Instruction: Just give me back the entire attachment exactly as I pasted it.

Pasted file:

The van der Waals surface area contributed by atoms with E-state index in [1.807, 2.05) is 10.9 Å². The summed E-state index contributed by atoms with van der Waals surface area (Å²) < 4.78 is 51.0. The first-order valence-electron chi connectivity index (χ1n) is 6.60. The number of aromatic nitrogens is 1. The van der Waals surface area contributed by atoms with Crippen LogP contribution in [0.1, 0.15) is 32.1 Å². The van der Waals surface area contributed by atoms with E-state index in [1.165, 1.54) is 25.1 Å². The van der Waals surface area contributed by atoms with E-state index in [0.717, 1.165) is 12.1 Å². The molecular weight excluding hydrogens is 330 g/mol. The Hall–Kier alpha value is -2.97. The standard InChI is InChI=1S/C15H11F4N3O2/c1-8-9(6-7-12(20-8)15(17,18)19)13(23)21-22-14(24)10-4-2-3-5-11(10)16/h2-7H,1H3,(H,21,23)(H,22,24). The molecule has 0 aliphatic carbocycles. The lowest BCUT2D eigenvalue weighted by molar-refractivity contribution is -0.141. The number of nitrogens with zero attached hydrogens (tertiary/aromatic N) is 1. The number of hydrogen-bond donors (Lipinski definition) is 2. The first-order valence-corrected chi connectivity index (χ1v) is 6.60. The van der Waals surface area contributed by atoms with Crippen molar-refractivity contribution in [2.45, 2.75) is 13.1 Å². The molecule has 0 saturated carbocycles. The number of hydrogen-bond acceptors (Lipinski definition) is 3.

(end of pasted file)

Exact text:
The van der Waals surface area contributed by atoms with E-state index in [1.807, 2.05) is 10.9 Å². The summed E-state index contributed by atoms with van der Waals surface area (Å²) < 4.78 is 51.0. The first-order valence-electron chi connectivity index (χ1n) is 6.60. The number of aromatic nitrogens is 1. The van der Waals surface area contributed by atoms with Crippen LogP contribution in [0.1, 0.15) is 32.1 Å². The van der Waals surface area contributed by atoms with E-state index in [1.165, 1.54) is 25.1 Å². The van der Waals surface area contributed by atoms with E-state index in [0.717, 1.165) is 12.1 Å². The molecular weight excluding hydrogens is 330 g/mol. The Hall–Kier alpha value is -2.97. The standard InChI is InChI=1S/C15H11F4N3O2/c1-8-9(6-7-12(20-8)15(17,18)19)13(23)21-22-14(24)10-4-2-3-5-11(10)16/h2-7H,1H3,(H,21,23)(H,22,24). The molecule has 0 aliphatic carbocycles. The lowest BCUT2D eigenvalue weighted by molar-refractivity contribution is -0.141. The number of nitrogens with zero attached hydrogens (tertiary/aromatic N) is 1. The number of hydrogen-bond donors (Lipinski definition) is 2. The first-order valence-corrected chi connectivity index (χ1v) is 6.60. The van der Waals surface area contributed by atoms with Crippen molar-refractivity contribution in [2.45, 2.75) is 13.1 Å². The molecule has 0 saturated carbocycles. The number of hydrogen-bond acceptors (Lipinski definition) is 3.